The racing season in England has come to an end and, as the saying goes, it’s time to buy stocks again. A look at the best midseason stocks since 2004 with some interesting insights.
Und again is September. Once again, the racing season for three-year-old thoroughbred horses in Great Britain has come to an end. A very important date for the stock market, because now it is time to buy shares again – until next May. “Sell in May and go away / come back on St. Leger’s day” is the motto.
Historically, the wealthy British elite of the 19th and early 20th centuries left London and the stock exchange during the racing season. This traditionally begins at the beginning of May with the “2000 Guineas” race in Newmarket near Cambridge. The season closes with the St Leger Stakes in Doncaster, which this time took place on September 14th.
For several years now, FAZ.NET has been monitoring the development of share prices between St. Leger’s Day and the 2000 Guineas. And in the process, some stocks emerged that have always been among the winners in recent years.
This year shows how good the last ten years on the stock market really have been. Because in this year’s inventory, the period between September 2008 and May 2009 has dropped out, in which the American S&P 500 index fell by more than a quarter. As a result, the number of stocks that had consistently positive returns between St. Legers and 2000 Guineas has exploded from 42 to 210.
The last midseason on the stock market was not all that profitable – just think of the sharp decline in prices at the end of 2018 and May and August 2019 were not the best time for stocks either. This can be seen in the proportion of winning shares, which has fallen for the second time in a row, to 39 percent, the lowest level since 2013/2014. But everything within the framework: Before 2009, the proportions were significantly lower.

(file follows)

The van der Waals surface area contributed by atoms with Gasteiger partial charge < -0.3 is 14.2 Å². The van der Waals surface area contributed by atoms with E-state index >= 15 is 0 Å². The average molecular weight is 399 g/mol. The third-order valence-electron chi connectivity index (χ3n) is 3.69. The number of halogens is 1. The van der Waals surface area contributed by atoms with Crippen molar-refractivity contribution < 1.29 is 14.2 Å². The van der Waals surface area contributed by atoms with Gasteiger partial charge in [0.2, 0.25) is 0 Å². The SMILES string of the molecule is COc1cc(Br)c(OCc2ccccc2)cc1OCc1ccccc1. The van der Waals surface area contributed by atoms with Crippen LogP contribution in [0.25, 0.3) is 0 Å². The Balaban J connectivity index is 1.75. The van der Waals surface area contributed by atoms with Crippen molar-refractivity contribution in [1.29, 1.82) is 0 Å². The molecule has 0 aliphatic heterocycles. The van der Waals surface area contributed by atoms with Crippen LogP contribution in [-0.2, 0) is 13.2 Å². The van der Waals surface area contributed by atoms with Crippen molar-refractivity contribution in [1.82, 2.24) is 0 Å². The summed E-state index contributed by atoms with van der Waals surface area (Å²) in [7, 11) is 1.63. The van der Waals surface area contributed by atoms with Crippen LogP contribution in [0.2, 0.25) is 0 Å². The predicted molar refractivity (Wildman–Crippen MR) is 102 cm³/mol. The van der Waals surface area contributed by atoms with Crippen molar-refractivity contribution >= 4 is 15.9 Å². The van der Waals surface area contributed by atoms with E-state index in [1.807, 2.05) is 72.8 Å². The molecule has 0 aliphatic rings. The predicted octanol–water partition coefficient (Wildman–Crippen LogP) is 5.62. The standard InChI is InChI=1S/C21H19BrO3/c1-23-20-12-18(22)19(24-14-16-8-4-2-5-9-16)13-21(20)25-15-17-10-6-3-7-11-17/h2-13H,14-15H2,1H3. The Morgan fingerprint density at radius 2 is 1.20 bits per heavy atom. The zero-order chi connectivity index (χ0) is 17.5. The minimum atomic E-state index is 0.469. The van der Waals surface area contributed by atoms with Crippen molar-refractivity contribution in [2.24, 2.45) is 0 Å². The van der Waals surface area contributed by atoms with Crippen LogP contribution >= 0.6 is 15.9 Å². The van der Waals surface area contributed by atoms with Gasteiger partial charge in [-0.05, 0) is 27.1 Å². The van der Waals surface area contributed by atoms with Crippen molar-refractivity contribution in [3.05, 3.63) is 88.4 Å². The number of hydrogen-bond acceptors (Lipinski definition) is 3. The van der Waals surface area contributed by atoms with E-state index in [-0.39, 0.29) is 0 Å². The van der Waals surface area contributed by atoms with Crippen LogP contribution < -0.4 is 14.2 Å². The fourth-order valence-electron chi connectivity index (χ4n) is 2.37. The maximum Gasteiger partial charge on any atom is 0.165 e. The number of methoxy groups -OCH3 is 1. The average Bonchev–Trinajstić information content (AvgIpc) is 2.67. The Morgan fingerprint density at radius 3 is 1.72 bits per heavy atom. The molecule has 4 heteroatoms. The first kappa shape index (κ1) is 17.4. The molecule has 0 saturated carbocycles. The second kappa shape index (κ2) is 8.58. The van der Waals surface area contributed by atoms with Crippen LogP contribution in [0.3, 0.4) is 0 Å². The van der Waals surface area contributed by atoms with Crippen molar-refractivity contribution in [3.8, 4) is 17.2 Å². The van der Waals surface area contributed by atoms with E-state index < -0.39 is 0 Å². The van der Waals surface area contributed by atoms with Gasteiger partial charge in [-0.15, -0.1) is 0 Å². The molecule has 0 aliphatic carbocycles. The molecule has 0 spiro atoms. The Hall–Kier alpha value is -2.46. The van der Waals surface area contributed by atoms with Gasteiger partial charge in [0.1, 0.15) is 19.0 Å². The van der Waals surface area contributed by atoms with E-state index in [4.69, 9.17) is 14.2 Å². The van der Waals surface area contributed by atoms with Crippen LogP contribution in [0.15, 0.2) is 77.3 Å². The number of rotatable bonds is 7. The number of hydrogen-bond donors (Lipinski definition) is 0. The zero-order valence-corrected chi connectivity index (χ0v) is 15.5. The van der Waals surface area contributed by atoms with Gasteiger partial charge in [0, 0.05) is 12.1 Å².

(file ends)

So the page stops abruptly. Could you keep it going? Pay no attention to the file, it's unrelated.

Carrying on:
After such a good decade-long balance sheet, it is not surprising that the list of long-running hits, who have been able to hold out the revenue feat since September 2004 and thus for 15 years, has remained unchanged. However, these stocks show how applicable another stock market rule is, namely “back and forth empties your pockets”. Anyone who had simply kept the shares instead of selling in May and re-entering in September would have done better in most cases. On an annual average, the shares generated a return of around 12 percent for the Italian energy supplier Terna and almost 32 percent for the shares of the American Booking Holdings, formerly known as Priceline and providers of online travel agents such as Booking.com or Kayak. If you had invested 1,000 euros in each of the eight stocks in 2004, you would now be more than 200,000 euros richer.
One shows the little “St. Legers portfolio ”. These are stocks that are doing extraordinarily well. The portfolio would have grown 27-fold between September 2004 and May 2018. The Dax only brought it to little more than three times. But from behind you are always smarter.
There were also high chances of increasing stock market profits in horse races for the British upper class at the St. Leger Stakes last Saturday. Anyone who bet on a victory by the outsider “Dashing Willoughby” could have won up to 26 times their stake, depending on the bookmaker. Could have, because the gallop was penultimate, six lengths behind. In the end, the favorite “Logician” clearly prevailed with a two-and-a-quarter length lead. But there was still a gain of 83 percent. So the favorite won for the third year in a row. But you shouldn’t bet on it – or you should.